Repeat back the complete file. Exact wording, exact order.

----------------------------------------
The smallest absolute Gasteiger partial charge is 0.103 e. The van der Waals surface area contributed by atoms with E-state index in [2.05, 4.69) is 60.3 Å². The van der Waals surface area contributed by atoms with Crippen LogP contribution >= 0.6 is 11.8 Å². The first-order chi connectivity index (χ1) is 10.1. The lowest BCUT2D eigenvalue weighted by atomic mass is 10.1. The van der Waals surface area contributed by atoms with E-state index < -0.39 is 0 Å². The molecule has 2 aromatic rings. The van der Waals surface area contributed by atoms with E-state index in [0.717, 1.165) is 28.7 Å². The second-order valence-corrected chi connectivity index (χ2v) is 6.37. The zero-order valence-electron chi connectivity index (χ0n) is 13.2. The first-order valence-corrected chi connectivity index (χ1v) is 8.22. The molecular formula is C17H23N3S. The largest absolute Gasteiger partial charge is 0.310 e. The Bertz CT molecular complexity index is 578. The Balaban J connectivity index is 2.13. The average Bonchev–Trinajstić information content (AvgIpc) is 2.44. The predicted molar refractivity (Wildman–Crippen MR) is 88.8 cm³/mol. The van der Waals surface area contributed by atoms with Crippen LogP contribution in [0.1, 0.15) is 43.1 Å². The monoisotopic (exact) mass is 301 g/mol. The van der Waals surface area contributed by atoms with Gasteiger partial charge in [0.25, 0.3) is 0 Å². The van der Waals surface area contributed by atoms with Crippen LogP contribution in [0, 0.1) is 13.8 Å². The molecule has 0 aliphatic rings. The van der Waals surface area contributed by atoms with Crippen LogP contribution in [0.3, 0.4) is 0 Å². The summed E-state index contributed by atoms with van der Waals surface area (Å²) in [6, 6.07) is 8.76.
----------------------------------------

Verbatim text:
The smallest absolute Gasteiger partial charge is 0.103 e. The van der Waals surface area contributed by atoms with E-state index in [2.05, 4.69) is 60.3 Å². The van der Waals surface area contributed by atoms with Crippen LogP contribution >= 0.6 is 11.8 Å². The first-order chi connectivity index (χ1) is 10.1. The lowest BCUT2D eigenvalue weighted by atomic mass is 10.1. The van der Waals surface area contributed by atoms with E-state index < -0.39 is 0 Å². The molecule has 2 aromatic rings. The van der Waals surface area contributed by atoms with E-state index in [0.717, 1.165) is 28.7 Å². The second-order valence-corrected chi connectivity index (χ2v) is 6.37. The zero-order valence-electron chi connectivity index (χ0n) is 13.2. The first-order valence-corrected chi connectivity index (χ1v) is 8.22. The molecular formula is C17H23N3S. The largest absolute Gasteiger partial charge is 0.310 e. The Bertz CT molecular complexity index is 578. The Balaban J connectivity index is 2.13. The average Bonchev–Trinajstić information content (AvgIpc) is 2.44. The predicted molar refractivity (Wildman–Crippen MR) is 88.8 cm³/mol. The van der Waals surface area contributed by atoms with Crippen LogP contribution in [0.1, 0.15) is 43.1 Å². The monoisotopic (exact) mass is 301 g/mol. The van der Waals surface area contributed by atoms with Gasteiger partial charge in [0.25, 0.3) is 0 Å². The van der Waals surface area contributed by atoms with Crippen LogP contribution in [0, 0.1) is 13.8 Å². The molecule has 0 aliphatic rings. The van der Waals surface area contributed by atoms with Crippen LogP contribution in [0.3, 0.4) is 0 Å². The summed E-state index contributed by atoms with van der Waals surface area (Å²) in [6, 6.07) is 8.76.